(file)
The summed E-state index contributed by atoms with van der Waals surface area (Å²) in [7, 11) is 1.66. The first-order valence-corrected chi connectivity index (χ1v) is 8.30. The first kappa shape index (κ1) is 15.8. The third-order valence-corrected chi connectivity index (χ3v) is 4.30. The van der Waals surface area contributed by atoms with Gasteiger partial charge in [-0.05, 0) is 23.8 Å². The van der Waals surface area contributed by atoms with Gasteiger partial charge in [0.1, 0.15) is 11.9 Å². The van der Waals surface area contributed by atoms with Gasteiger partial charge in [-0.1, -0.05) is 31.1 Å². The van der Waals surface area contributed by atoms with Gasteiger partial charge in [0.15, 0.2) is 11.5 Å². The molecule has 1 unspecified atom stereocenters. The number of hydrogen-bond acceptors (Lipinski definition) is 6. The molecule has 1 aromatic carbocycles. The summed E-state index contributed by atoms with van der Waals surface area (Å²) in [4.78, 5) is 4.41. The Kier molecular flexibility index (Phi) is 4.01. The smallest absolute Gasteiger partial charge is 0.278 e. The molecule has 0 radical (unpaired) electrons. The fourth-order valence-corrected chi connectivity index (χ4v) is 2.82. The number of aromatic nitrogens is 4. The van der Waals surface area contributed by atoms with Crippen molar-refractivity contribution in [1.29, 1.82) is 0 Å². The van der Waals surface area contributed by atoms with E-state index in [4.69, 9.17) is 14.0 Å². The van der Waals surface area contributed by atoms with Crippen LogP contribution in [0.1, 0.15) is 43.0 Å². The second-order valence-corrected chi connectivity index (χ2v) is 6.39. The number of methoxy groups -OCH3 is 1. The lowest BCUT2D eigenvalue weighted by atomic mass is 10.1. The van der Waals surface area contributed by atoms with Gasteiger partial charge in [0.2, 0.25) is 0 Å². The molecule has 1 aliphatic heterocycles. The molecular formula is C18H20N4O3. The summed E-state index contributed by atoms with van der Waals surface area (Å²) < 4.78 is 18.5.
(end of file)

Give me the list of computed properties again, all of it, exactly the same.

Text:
The summed E-state index contributed by atoms with van der Waals surface area (Å²) in [7, 11) is 1.66. The first-order valence-corrected chi connectivity index (χ1v) is 8.30. The first kappa shape index (κ1) is 15.8. The third-order valence-corrected chi connectivity index (χ3v) is 4.30. The van der Waals surface area contributed by atoms with Gasteiger partial charge in [-0.05, 0) is 23.8 Å². The van der Waals surface area contributed by atoms with Gasteiger partial charge in [0.1, 0.15) is 11.9 Å². The van der Waals surface area contributed by atoms with Gasteiger partial charge in [-0.1, -0.05) is 31.1 Å². The van der Waals surface area contributed by atoms with Gasteiger partial charge in [0.15, 0.2) is 11.5 Å². The molecule has 1 unspecified atom stereocenters. The number of hydrogen-bond acceptors (Lipinski definition) is 6. The molecule has 1 aromatic carbocycles. The summed E-state index contributed by atoms with van der Waals surface area (Å²) in [4.78, 5) is 4.41. The Kier molecular flexibility index (Phi) is 4.01. The smallest absolute Gasteiger partial charge is 0.278 e. The molecule has 0 radical (unpaired) electrons. The fourth-order valence-corrected chi connectivity index (χ4v) is 2.82. The number of aromatic nitrogens is 4. The van der Waals surface area contributed by atoms with Crippen molar-refractivity contribution in [1.29, 1.82) is 0 Å². The van der Waals surface area contributed by atoms with E-state index in [4.69, 9.17) is 14.0 Å². The van der Waals surface area contributed by atoms with Crippen LogP contribution in [0.1, 0.15) is 43.0 Å². The second-order valence-corrected chi connectivity index (χ2v) is 6.39. The number of methoxy groups -OCH3 is 1. The lowest BCUT2D eigenvalue weighted by atomic mass is 10.1. The van der Waals surface area contributed by atoms with Gasteiger partial charge in [0.2, 0.25) is 0 Å². The molecule has 1 aliphatic heterocycles. The molecular formula is C18H20N4O3. The summed E-state index contributed by atoms with van der Waals surface area (Å²) < 4.78 is 18.5.